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AMR Gears Up: Green Gear

Best Green Gear: the next edition of Another Mother Runner Gears Up. We have #motherrunners—put key running gear to the test, then deliver the results so you can grab the gear that works best for your running and body. 

AMR Gears Up: Green Gear

By Allison Pattillo

The next time you’re shopping for new running gear, read the sustainability pledge on the website of your favorite brand – chances are they have one. Sometimes they may be on the top bar of the home page, and for other brands you may have to do some scrolling. While sustainability efforts vary widely, the good news is that for running gear, making less of an impact on the environment is becoming the new normal.

In honor of Earth Day, we wanted to find out more about these green initiatives and where the industry was going. One thing that’s obvious is it’s no longer enough to focus solely on how gear performs, it’s time to start thinking about how it impacts the planet as well. Thankfully, as you can see from these highlights, your favorite brands are making impressive strides (pun intended!), with many using 2025 as a benchmark year for bigger initiatives.

Patagonia has long led the charge of environmental responsibility in the outdoor industry. From 64% of fabrics this season being made from recycled materials and all the virgin cotton used being organic, to having transparent supply chain environmental responsibility, and social responsibility programs, Patagonia sees taking care of the Earth as a serious business. Patagonia founder Yvon Chouinard co-founded 1% for the Planet in 2002 to make it easy for other businesses to pay an “earth tax” like Patagonia has been doing since 1989. They also now have a Worn Wear program, designed to keep clothing in use longer. Plus, it’s a nice way for runners to get used Patagonia outerwear. According to a representative from Patagonia, “On average, trading and reselling one piece of used clothing saves 4.9 kilograms of CO2 compared to making a new piece.” They even have an “option to buy used” button next to relevant products on their website—no need to go thrifting when it can come to you.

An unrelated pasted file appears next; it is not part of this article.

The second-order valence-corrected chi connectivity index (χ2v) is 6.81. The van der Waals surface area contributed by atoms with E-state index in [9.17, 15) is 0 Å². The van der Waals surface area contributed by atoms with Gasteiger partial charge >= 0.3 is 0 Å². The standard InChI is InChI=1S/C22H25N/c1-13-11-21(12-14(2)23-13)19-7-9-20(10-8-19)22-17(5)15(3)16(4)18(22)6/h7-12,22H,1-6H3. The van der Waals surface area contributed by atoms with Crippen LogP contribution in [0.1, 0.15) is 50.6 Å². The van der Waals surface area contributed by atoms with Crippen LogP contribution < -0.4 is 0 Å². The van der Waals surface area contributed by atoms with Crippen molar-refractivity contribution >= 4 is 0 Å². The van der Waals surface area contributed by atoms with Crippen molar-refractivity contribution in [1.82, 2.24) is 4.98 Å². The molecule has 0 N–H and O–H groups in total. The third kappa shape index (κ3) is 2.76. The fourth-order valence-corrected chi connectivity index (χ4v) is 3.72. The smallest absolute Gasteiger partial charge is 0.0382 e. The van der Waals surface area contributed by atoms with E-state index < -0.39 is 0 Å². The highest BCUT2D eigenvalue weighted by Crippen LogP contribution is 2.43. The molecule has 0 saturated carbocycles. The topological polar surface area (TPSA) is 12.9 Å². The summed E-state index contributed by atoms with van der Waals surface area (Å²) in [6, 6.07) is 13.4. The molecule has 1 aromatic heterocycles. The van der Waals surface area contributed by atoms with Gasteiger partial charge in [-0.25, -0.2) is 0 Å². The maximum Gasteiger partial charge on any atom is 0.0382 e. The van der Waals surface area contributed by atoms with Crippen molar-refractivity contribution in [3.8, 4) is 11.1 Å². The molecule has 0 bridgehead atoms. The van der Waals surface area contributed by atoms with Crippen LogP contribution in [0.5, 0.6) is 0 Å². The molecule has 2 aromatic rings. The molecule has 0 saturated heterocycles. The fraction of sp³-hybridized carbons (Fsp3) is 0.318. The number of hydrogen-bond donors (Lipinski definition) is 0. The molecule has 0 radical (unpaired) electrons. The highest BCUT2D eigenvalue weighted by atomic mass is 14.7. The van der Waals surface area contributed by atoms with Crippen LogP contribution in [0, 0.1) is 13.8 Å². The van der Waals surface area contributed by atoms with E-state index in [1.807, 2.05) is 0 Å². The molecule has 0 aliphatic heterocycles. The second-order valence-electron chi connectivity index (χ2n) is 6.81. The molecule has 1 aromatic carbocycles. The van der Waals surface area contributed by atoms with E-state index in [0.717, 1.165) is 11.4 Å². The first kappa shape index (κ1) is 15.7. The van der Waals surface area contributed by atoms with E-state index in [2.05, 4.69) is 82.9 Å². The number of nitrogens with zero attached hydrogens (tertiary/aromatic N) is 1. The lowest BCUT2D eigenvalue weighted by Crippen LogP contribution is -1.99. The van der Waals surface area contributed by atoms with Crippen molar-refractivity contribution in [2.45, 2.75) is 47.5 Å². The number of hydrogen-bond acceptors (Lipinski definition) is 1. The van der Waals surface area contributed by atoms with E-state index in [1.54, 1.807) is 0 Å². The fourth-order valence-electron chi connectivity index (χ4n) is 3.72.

Since it was founded in 1992, prAna has centered around the concept of “Clothing for Positive Change.” In fact, the first orders were shipped out in recycled produce boxes from the grocery store! Their goal is to have 100% of their products be made from their “preferred fibers,” including recycled fibers, fibers made from sustainable and regenerative trees and organic fibers) by 2025. They are also focused on keeping products in circulation through The Renewal Workshop. And they have also pledged to eliminate plastic from consumer packaging by the end of 2021 as part of their Responsible Packaging Movement.

Speaking of fibers made from plants, Tasc Performance makes their apparel from bamboo and organic cotton. The bamboo-derived fabric they use is soft, wicking, breathable, odor resistant, wrinkle resistant and has an UPF rating of 50+ (!), all without using any chemicals or fabric treatments. Their gear is also cute and performs well – check out their Always Pocket Crop Legging that comes in fun patterns or solid black and is only $64…. did we mention the leg pocket? If you still need convincing, 100% of the power for their knitting and sewing comes from wind and solar and all their wastewater is treated or re-used.

Wool is another Earth-forward fabric choice championed by brands like Icebreaker and Smartwool that focus solely on wool and many others that include it in their line (like Tracksmith, Oiselle, lululemon and Athleta, which is also B Corp Certified). Smartwool is reducing their carbon footprint from producers that farm the wool all the way to the customer (there will be zero single-use plastic in their packaging by 2025) with a goal of 100% circularity and climate-positive wool by 2030. They just launched a sock take-back program called the Second Cut Project. Socks collected in this first phase will be repurposed as filling for dog beds which will be available for purchase the 2021 holiday season. All Icebreaker fibers will be plastic-free by 2023, as of 2020 they were at 87%. Another fun fact is that since 2010, customers have been able to trace the fiber used in their clothing all the way back to the farm…. they call it a “baacode.”